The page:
Uncertainties remain surrounding field observations used to generate the predictive relation for bedform size, particularly for silt-sand-bedded rivers28 (Fig. 2). For example, bedforms of silt- and sand-bedded rivers are irregular32, so proper coverage in the longitudinal direction is necessary to capture accurate wavelength and height information. Additionally, uncertainties should be properly documented, whereby data beyond simple mean values are reported, including for example, standard deviation (as used in Fig. 2) or, preferably, full distributions of dune height28 (Supplementary Fig. S3). Existing relations between bedform size and hydraulic/transport parameters, including Froude number, suspension number and/or shear stress, are also subject to large uncertainties, partially due to the complexity of bedform geometry in natural rivers28. These factors also underline the challenge of reproducing silt-bedded bedforms in laboratory experiments32. A relation with less uncertainty would be facilitated by better documentation of bedform geometry (e.g., leeface angle)28,39,57,58,59,60, incorporating physically the surface wave effect (Froude number) and water depth variation40, and/or by assessing the impact of high sediment concentration61,62 and bedform superimposition59. Our observations (Figs. 2, 4b), combined with previous studies27,40, show that uncertainties can be constrained for a specific setting, and that the performance of the relation is improved by additional field data.

Previous studies have reported the possibility of both reductions and increases in flood stage due to fluvial morphological changes caused by human activities63,64. Studies showing an increase in flood stage have attributed this to the reduction in cross-sectional flow area due to loss of the channel-floodplain complex8,63, as well as to the addition of spur dikes and other infrastructure that could contribute to channel roughness64,65. For the lower Yellow River, however, river training projects were implemented before construction of the XLD66,67 and therefore do not explain the sudden change in bed material grain size (Fig. 1b, d), the development of bed roughness (Fig. 3), or increase in resistance (Fig. 4). Moreover, the implementation of river training projects such as spur dikes are relatively non-intrusive, with the aim to protect the bank and guide flow. In addition, the cross-sectional area of the channel increases due to bed erosion, so that neither loss of cross-sectional area nor the construction of river training projects necessarily contributes to the increase in flood stage. The analysis herein thus demonstrates that damming is the independent factor resulting in increased flood stage, because it drives bed coarsening, development of dunes, and enhanced overall flow resistance. It should be noted that dune fields can develop over the entire channel bed49, so that they may exert more flow resistance than river training projects, indicating a potentially stronger control on flood-stage amplification. Amplification of flood stage due to damming has rarely been considered in flood-risk assessment, and thus our findings call for a careful evaluation of dam-impacted rivers where incremental increases in flood stage have been observed, but nevertheless could have been attributed to other factors8,11,64,65.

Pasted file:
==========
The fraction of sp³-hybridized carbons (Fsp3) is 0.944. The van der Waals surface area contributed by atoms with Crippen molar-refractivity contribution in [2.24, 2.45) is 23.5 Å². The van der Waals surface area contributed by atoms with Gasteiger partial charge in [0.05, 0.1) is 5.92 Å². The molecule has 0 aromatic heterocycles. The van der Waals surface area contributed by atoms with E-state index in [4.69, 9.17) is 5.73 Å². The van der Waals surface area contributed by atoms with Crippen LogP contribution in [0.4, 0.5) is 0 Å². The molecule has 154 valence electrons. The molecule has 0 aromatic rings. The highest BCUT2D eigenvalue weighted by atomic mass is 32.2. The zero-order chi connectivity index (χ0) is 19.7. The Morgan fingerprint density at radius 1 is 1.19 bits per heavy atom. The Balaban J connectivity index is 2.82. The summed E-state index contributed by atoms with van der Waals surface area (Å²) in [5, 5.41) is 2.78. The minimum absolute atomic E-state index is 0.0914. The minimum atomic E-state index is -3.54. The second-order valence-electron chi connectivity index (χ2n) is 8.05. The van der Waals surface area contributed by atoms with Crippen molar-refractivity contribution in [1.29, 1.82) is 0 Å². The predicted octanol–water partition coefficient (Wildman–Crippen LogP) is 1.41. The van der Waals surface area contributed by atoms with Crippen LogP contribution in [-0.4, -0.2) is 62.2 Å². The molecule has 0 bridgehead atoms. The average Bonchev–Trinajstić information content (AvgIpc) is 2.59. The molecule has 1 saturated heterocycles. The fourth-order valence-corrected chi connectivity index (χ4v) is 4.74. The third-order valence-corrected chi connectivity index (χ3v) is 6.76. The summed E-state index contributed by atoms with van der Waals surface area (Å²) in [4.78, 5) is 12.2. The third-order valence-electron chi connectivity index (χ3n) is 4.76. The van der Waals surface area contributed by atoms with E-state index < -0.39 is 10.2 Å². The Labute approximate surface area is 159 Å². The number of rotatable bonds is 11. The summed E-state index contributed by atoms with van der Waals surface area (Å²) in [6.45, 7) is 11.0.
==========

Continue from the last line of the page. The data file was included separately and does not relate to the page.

It is difficult to overstate the importance of dams in terms of flood control. In many river basins, reservoirs are of critical importance for attenuating flood waves, and thus reducing flood peaks. Despite the fact that dams and reservoirs may reduce flood magnitude, the unanticipated loss of the flood-retaining capacity of the channel due to resistance enhancement can partially or completely offset efforts to reduce flood risk. Specifically, bed material coarsening and associated enhancement of flow resistance may worsen flood risk by amplifying flood stages when water impoundment in the reservoir is less effective during extreme floods. In the case of the lower Yellow River, if the resistance coefficient, Cf, increases by a factor of three (Fig. 4a), this necessitates that the Xiaolangdi Dam be operated so as to reduce its peak discharge by 57.7% (\(1/\sqrt{3}\)) to achieve a flood control similar to the pre-damming condition. The stark implication of this finding is that, during large floods, fine-grained channels downstream of dams should not be expected to operate as effectively as the corresponding pre-dam channel in terms of routing flood water.